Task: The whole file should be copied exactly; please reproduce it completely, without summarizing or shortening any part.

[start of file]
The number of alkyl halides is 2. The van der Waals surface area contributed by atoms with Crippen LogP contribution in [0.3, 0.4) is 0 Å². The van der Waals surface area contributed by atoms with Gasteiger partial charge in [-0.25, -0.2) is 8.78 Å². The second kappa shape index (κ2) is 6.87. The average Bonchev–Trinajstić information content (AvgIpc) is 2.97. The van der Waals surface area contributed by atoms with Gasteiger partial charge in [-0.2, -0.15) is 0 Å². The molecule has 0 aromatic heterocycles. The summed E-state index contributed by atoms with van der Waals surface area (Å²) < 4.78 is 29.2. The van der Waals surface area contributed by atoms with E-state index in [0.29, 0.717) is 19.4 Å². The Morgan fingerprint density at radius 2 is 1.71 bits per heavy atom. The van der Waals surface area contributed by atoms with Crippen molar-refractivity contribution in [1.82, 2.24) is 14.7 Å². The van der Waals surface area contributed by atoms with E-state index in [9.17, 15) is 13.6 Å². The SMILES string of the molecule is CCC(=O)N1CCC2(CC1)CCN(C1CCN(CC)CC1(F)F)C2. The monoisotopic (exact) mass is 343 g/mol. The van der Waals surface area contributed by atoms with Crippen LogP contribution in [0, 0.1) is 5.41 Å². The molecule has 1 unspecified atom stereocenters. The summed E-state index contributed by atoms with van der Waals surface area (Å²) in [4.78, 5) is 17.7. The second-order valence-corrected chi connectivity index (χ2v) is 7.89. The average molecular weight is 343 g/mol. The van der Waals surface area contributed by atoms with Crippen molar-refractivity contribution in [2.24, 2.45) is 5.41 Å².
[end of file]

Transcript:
The number of alkyl halides is 2. The van der Waals surface area contributed by atoms with Crippen LogP contribution in [0.3, 0.4) is 0 Å². The van der Waals surface area contributed by atoms with Gasteiger partial charge in [-0.25, -0.2) is 8.78 Å². The second kappa shape index (κ2) is 6.87. The average Bonchev–Trinajstić information content (AvgIpc) is 2.97. The van der Waals surface area contributed by atoms with Gasteiger partial charge in [-0.2, -0.15) is 0 Å². The molecule has 0 aromatic heterocycles. The summed E-state index contributed by atoms with van der Waals surface area (Å²) < 4.78 is 29.2. The van der Waals surface area contributed by atoms with E-state index in [0.29, 0.717) is 19.4 Å². The Morgan fingerprint density at radius 2 is 1.71 bits per heavy atom. The van der Waals surface area contributed by atoms with Crippen molar-refractivity contribution in [1.82, 2.24) is 14.7 Å². The van der Waals surface area contributed by atoms with E-state index in [9.17, 15) is 13.6 Å². The SMILES string of the molecule is CCC(=O)N1CCC2(CC1)CCN(C1CCN(CC)CC1(F)F)C2. The monoisotopic (exact) mass is 343 g/mol. The van der Waals surface area contributed by atoms with Crippen LogP contribution in [0, 0.1) is 5.41 Å². The molecule has 1 unspecified atom stereocenters. The summed E-state index contributed by atoms with van der Waals surface area (Å²) in [4.78, 5) is 17.7. The second-order valence-corrected chi connectivity index (χ2v) is 7.89. The average molecular weight is 343 g/mol. The van der Waals surface area contributed by atoms with Crippen molar-refractivity contribution in [2.24, 2.45) is 5.41 Å².